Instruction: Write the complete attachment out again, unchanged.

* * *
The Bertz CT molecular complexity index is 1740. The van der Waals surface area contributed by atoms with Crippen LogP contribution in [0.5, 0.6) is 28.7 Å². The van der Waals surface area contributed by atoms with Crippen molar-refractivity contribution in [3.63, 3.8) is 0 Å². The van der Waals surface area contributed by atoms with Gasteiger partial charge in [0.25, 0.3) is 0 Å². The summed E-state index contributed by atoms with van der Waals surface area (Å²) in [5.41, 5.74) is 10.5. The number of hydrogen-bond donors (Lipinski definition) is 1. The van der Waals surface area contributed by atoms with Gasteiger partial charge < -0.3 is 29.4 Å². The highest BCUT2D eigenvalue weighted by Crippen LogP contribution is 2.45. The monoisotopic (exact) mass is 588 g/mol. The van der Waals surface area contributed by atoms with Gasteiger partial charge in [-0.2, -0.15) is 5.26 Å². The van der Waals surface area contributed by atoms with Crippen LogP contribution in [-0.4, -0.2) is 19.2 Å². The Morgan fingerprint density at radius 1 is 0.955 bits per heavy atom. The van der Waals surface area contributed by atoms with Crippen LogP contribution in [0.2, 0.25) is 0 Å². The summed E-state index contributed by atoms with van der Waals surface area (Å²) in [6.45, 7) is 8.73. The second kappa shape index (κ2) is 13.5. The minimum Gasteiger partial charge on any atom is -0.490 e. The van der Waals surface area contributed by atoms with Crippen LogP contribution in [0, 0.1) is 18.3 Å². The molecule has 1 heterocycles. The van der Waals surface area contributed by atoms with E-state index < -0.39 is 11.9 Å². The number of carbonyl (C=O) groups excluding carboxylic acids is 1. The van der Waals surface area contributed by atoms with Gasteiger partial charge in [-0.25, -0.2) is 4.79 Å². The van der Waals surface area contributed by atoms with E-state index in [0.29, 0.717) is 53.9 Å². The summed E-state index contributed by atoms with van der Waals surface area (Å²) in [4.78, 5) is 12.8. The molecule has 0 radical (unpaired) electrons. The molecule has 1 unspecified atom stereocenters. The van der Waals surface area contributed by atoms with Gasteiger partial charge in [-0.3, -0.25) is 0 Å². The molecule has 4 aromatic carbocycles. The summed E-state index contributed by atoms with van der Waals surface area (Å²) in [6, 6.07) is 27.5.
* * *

The Bertz CT molecular complexity index is 1740. The van der Waals surface area contributed by atoms with Crippen LogP contribution in [0.5, 0.6) is 28.7 Å². The van der Waals surface area contributed by atoms with Crippen molar-refractivity contribution in [3.63, 3.8) is 0 Å². The van der Waals surface area contributed by atoms with Gasteiger partial charge in [0.25, 0.3) is 0 Å². The summed E-state index contributed by atoms with van der Waals surface area (Å²) in [5.41, 5.74) is 10.5. The number of hydrogen-bond donors (Lipinski definition) is 1. The van der Waals surface area contributed by atoms with Gasteiger partial charge < -0.3 is 29.4 Å². The highest BCUT2D eigenvalue weighted by Crippen LogP contribution is 2.45. The monoisotopic (exact) mass is 588 g/mol. The van der Waals surface area contributed by atoms with Gasteiger partial charge in [-0.2, -0.15) is 5.26 Å². The van der Waals surface area contributed by atoms with Crippen LogP contribution in [-0.4, -0.2) is 19.2 Å². The Morgan fingerprint density at radius 1 is 0.955 bits per heavy atom. The van der Waals surface area contributed by atoms with Crippen LogP contribution in [0.2, 0.25) is 0 Å². The summed E-state index contributed by atoms with van der Waals surface area (Å²) in [6.45, 7) is 8.73. The second kappa shape index (κ2) is 13.5. The minimum Gasteiger partial charge on any atom is -0.490 e. The van der Waals surface area contributed by atoms with Crippen LogP contribution in [0, 0.1) is 18.3 Å². The molecule has 1 heterocycles. The van der Waals surface area contributed by atoms with E-state index < -0.39 is 11.9 Å². The number of carbonyl (C=O) groups excluding carboxylic acids is 1. The van der Waals surface area contributed by atoms with Gasteiger partial charge in [-0.25, -0.2) is 4.79 Å². The van der Waals surface area contributed by atoms with E-state index in [0.29, 0.717) is 53.9 Å². The summed E-state index contributed by atoms with van der Waals surface area (Å²) in [4.78, 5) is 12.8. The molecule has 0 radical (unpaired) electrons. The molecule has 1 unspecified atom stereocenters. The van der Waals surface area contributed by atoms with Gasteiger partial charge in [-0.3, -0.25) is 0 Å². The molecule has 4 aromatic carbocycles. The summed E-state index contributed by atoms with van der Waals surface area (Å²) in [6, 6.07) is 27.5.